Richard Feynman poses a very interesting question in his book that I just read. He asks another scientist to define what is "real." The other guy says that an experience is real if it can be reproduced. Feynman then goes on to talk about reproducing hallucinations. He says that if one thinks about a particular subject before going into a mental state that invokes hallucinations (There's a whole process to it. You have to read it for yourself to know more about it.) then the hallucination will be related to that subject. And you can do it multiple times. That makes the hallucination "real."

There was this movie called 15 Park Avenue that dealt with schizophrenia. The doctor in that movie told a patient's sister that the schizophrenics' world is as real to them as ours is to us. Their reality is what they perceive, ours is what we perceive. Doesn't each of us imagine things that don't actually exist? It's perfectly normal to imagine that someone you fancy could want you as well, while knowing fully well that the odds of that happening are rock bottom. What Konkona imagined in that movie was basically an exaggerated version of that. We're all a little bit like her, a little crazy.

I still don't have an answer to what I started out with - what is reality? Any ideas, anyone?

The Big Bang Theory

There's this sitcom on CBS called The Big Bang Theory that I've been watching for a while now. I absolutely loved the first two seasons. I missed the last couple of episodes of the second season in the midst of the everything that was going on with the wedding and the move to the States, but they released the DVD recently and I rented it out from Netflix and caught up with what I'd missed. I watched it with my husband and he had an absolutely wonderful time too!

So the third season's season premiere was this Monday, and this time I actually had the opportunity to watch it on regular TV. But you know what? This episode didn't quite live up to the expectations set by its predecessors.

For those who are unfamiliar with this, the show is about a bunch of highly intelligent physicists who are in their element with Star Trek and Batman but at a complete loss when it comes to interacting with women or just being social with non-geniuses. But over the course of the show, they've gradually learnt about all that stuff from their female friend who lives across the hall. It kind of takes away the USP of the show. For me, at least. I mean, of course, it was the only way to go, but it kind of takes away the innocent charm of the whole thing.

Don't get me wrong. It's not hopelessly ruined for me. I just liked it better in its initial stages.

Oh, by the way, in case you missed the closing credits, the theme song is sung by a group who call themselves Barenaked Ladies. That's quite a name, I must say! It's a pretty interesting song. Check it out on youtube. This is the full version, not just the snippet that plays on the show.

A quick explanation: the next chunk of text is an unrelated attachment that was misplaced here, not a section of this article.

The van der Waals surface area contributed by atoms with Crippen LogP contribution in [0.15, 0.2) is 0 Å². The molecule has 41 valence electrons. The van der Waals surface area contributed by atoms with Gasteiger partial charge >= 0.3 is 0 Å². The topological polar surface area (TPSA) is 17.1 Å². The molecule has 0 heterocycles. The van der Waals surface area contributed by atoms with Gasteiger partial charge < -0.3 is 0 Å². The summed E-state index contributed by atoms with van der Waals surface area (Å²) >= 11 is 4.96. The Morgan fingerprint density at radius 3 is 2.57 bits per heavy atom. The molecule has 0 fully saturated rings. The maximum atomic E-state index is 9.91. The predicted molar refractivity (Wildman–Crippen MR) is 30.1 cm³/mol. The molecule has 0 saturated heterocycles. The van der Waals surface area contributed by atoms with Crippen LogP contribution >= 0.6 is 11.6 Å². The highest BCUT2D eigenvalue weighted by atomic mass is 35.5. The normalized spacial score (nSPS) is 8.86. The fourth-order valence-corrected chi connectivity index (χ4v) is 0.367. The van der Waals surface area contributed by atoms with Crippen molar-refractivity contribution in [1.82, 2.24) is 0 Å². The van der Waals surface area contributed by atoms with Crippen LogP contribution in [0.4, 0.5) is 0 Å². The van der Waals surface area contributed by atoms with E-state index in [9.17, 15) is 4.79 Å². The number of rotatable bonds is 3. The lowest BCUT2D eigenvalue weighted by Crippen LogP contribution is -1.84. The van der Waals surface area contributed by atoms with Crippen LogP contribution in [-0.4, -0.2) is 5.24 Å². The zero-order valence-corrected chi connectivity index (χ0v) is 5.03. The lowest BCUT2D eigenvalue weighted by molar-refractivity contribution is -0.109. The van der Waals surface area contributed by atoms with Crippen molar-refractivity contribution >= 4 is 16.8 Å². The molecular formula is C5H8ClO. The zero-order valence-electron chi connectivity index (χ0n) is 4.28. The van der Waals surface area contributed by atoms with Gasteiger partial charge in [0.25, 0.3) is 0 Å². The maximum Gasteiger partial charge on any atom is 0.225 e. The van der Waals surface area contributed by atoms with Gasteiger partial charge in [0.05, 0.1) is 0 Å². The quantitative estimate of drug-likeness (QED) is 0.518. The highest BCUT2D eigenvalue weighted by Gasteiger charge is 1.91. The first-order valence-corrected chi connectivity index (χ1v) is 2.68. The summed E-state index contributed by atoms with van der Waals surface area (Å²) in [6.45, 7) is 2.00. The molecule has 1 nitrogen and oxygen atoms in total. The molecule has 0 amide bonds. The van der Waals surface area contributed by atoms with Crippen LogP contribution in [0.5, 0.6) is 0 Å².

Tuesday, September 22, 2009

Surely You're Joking, Mr Feynman!

I'd wanted to read Richard Feynman's book for a long while and it got sidelined for various reasons. So I finally got around to it recently, and it was nothing like anything I've ever read before.

Feynman was a very interesting person indeed. Or, as the byline of the book title reads, a very curious character. He was a professor of Physics who taught students, worked on the atomic bomb, figured out how to open safes, and did a whole lot of other interesting things. He had some remarkable ideas on what science is all about and how it should be taught. Ideas that a lot of people of his time often failed to appreciate. He toured lots of places within the United States and all over the world, delivering lectures and experiencing different cultures. The way he talks about the shortcomings of the way science was taught in Brazil at the time is quite enlightening. The problems with their education system that he talks about are exaggerated versions of the problems quite often seen in India.

He seemed to have a strong interest in studying sleep, dreams, hallucinations and out-of-body experiences. Some of his encounters with these things are quite interesting.

He doesn't talk exclusively about scientific research, though. He talks of his life outside of work as well, which includes learning to pick up girls in bars and learning to draw and play drums and other instruments.

This book does make one revise their definition of science and scientific research a little. It makes you look at the world around you differently. It makes you want to explore it further, to get to know it better.

If you have even a slightly scientific bent of mind, and haven't read this one so far, you definitely should.

Friday, September 18, 2009

Life With A Non-Geek

I've read any number of articles and stories about women who say that their husbands or boyfriends are too geeky and more interested in their gadgets than their women. Well, in our case, it's kind of the other way around. I'm supposedly the geek in the house. Or so my husband claims. He says that I am a bit of a geek. I think he's slightly technologically challenged.

Come to think of it, he's probably the first guy I've known closely who didn't know any programming. All my male friends from school whom I'm in touch with are software engineers, except perhaps Gullu, who was also an engineer to begin with, and then went on to do an MBA. In my tenure as a developer in India, I met some really geeky guys. Of course, by then, it seemed to be the normal thing for guys to be, since I'd been living with the Chairperson of the Geeks' Hall of Fame for a while. In class eleven and twelve, I'd come across some weird science fiction writing guys who would skip all classes other than computer science and go sit in the computer lab in the school.